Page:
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NPS Archeology Guide > Cultural Resources and Fire > 12. Monitoring

Cultural Resources Monitoring and Fire

The NPS wildland fire management program has grown in scope and complexity over the past decade as high volumes of standing fuels and climate change increase the frequency of wildfires. Changes in Federal policy concerning prescriptive burns, new political initiatives, and increased planning requirements have all resulted in a greater need for scientific information that supports fire management activities. Monitoring fire effects provides scientific capabilities for collecting and analyzing fire effects data for adaptive management.

Monitoring promotes both short and long-term success of cultural resource protection measures, so that the effects of fire can be accurately determined. This can prevent excessive and unsubstantiated claims of damage from fire and fire suppression, as well as determining the true effects of fire and the effectiveness of treatment measures.

Monitoring is essential to:

Cultural resource monitoring is a necessary part of an effective fire program. The cultural resource content of a fire management plan includes a description of monitoring procedures that will be carried out for prescribed fire burn projects, mechanical fuel reduction projects, wildfire suppression activities, and post-fire rehabilitation and stabilization projects.

Systematic monitoring identifies unanticipated affects and discoveries resulting from fire management activities. Procedures for measuring the effectiveness of stabilization and rehabilitation activities and for reporting and recording previously unidentified cultural resources are included in the wildland fire management plan.

This section of Cultural Resources and Fire provides information for cultural resource managers in parks, regions, and centers; wildland fire program managers, and park superintendents to ensure that cultural resources are considered when planning and implementing projects to restore resources damaged by wildland fires.

Scheduling Monitoring Activities

All NPS units applying prescribed fire using wildland fire for management purposes or altering the arrangement of wildland fuels for the purpose of modifying wildfire behavior prepare a fire monitoring plan or plans. The monitoring plan describes in detail how the monitoring will be conducted. The cultural resource manager works with the park fire ecologist to develop monitoring designs that are described in the monitoring plan elements (RM—18: Chapter 8, Exhibit 2). The goals and criteria for post-fire monitoring are identified and any programmatic agreements about fire-related activities are listed. The protocol discusses sampling procedures and how the results of post-fire monitoring will be reported and used.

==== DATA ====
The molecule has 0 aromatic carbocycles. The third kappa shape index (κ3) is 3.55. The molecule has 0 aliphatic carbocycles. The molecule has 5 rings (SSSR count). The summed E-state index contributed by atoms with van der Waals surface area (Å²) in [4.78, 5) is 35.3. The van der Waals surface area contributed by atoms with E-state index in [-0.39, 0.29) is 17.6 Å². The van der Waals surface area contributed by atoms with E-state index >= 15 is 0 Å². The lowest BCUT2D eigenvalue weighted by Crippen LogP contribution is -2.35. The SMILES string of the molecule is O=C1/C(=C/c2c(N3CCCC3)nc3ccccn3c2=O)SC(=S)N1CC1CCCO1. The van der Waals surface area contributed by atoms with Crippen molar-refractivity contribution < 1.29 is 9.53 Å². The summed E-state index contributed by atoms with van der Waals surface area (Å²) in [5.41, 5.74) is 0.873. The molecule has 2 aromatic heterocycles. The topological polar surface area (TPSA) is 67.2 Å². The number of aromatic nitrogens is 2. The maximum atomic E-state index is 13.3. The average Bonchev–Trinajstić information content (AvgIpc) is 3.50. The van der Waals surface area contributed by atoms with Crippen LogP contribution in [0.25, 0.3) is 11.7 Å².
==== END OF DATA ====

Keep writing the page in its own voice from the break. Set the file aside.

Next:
Scheduling targets periods and conditions of maximum ground visibility (e.g., after the first post-fire rain or substantial wind that exposes mineral soils; before new vegetation obscures the ground surface; etc.). A monitoring schedule facilitates the assessment of the effects of the fire activity before, during, and after a fire or non-fire fuel reduction activity. Post-fire monitoring is conducted soon after a fire, particularly if the fire occurs in the fall or early winter and rain and snow is anticipated.

Monitoring During Fuel Reduction Activities

Pre-Burn Monitoring

Pre-burn recording of the condition of known cultural resources for which treatment measures have been applied is essential for establishing a comparative baseline to determine the effectiveness of the treatment measures that are applied. Such information is also useful for determining the effects of wildland fires and fire suppression. The cultural resource content of the park fire management plan and protocols for fuels management projects identifies the manner in which pre-burn cultural resource conditions will be documented. The pre-burn monitoring for cultural resources is conducted by a cultural resource staff with the appropriate professional qualifications (see the Secretary of the Interior’s Standards for Archeology and Historic Preservation).

Activity Monitoring

Direct monitoring of fires as they burn over or around cultural resources may or may not be possible, depending on safety issues. Direct observation, obviously, is best for recording specific information regarding the nature of the fire behavior (e.g., flame height, fire mosaic, residence time), although there are surrogate measures for fire behavior and heating. The use of monitoring forms for prescribed fire ensures that observations are both standard and complete. Burn monitors must have appropriate fire-fighting training and, preferably, READ training.

Post-fire Monitoring

Post-fire monitoring may be carried out by cultural resource staff or appropriately-trained non-cultural resource staff. Site steward programs, other types of volunteer programs, or park law enforcement personnel are encouraged to work with the cultural resource manager to inspect burned areas on a regular basis for cultural resource degradation. Post-fire monitoring of prescribed and wildland fires is crucial to:

NPS Technical Brief 22: Developing and Implementing Archeological Site Stewardship Programs has much information about establishing and maintaining volunteer cultural resource monitoring programs.

MJB